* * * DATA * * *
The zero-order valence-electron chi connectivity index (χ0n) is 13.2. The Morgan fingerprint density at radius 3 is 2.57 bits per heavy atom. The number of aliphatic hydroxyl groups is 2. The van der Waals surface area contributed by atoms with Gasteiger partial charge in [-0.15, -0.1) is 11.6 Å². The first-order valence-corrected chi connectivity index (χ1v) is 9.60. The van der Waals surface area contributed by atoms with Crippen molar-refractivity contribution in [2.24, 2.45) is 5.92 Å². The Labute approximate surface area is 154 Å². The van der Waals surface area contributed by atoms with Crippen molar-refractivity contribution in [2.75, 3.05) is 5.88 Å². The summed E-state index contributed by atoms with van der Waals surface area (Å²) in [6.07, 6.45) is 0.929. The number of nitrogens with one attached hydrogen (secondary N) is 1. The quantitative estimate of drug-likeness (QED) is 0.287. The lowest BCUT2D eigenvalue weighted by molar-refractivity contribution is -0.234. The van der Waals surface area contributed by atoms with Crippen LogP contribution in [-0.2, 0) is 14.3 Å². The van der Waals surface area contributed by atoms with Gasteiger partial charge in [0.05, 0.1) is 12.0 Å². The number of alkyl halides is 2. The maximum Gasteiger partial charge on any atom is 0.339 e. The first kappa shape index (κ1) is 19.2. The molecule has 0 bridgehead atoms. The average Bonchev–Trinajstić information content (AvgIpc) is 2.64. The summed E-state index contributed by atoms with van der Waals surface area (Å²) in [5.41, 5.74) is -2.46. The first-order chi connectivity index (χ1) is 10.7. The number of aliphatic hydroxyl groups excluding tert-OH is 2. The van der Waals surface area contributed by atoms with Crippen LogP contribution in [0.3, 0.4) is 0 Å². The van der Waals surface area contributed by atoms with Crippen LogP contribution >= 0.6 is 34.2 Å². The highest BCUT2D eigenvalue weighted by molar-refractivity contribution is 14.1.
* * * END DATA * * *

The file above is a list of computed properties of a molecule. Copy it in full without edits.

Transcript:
The zero-order valence-electron chi connectivity index (χ0n) is 13.2. The Morgan fingerprint density at radius 3 is 2.57 bits per heavy atom. The number of aliphatic hydroxyl groups is 2. The van der Waals surface area contributed by atoms with Gasteiger partial charge in [-0.15, -0.1) is 11.6 Å². The first-order valence-corrected chi connectivity index (χ1v) is 9.60. The van der Waals surface area contributed by atoms with Crippen molar-refractivity contribution in [2.24, 2.45) is 5.92 Å². The Labute approximate surface area is 154 Å². The van der Waals surface area contributed by atoms with Crippen molar-refractivity contribution in [2.75, 3.05) is 5.88 Å². The summed E-state index contributed by atoms with van der Waals surface area (Å²) in [6.07, 6.45) is 0.929. The number of nitrogens with one attached hydrogen (secondary N) is 1. The quantitative estimate of drug-likeness (QED) is 0.287. The lowest BCUT2D eigenvalue weighted by molar-refractivity contribution is -0.234. The van der Waals surface area contributed by atoms with Crippen LogP contribution in [-0.2, 0) is 14.3 Å². The van der Waals surface area contributed by atoms with Gasteiger partial charge in [0.05, 0.1) is 12.0 Å². The number of alkyl halides is 2. The maximum Gasteiger partial charge on any atom is 0.339 e. The first kappa shape index (κ1) is 19.2. The molecule has 0 bridgehead atoms. The average Bonchev–Trinajstić information content (AvgIpc) is 2.64. The summed E-state index contributed by atoms with van der Waals surface area (Å²) in [5.41, 5.74) is -2.46. The first-order chi connectivity index (χ1) is 10.7. The number of aliphatic hydroxyl groups excluding tert-OH is 2. The van der Waals surface area contributed by atoms with Crippen LogP contribution in [0.3, 0.4) is 0 Å². The van der Waals surface area contributed by atoms with Crippen LogP contribution >= 0.6 is 34.2 Å². The highest BCUT2D eigenvalue weighted by molar-refractivity contribution is 14.1.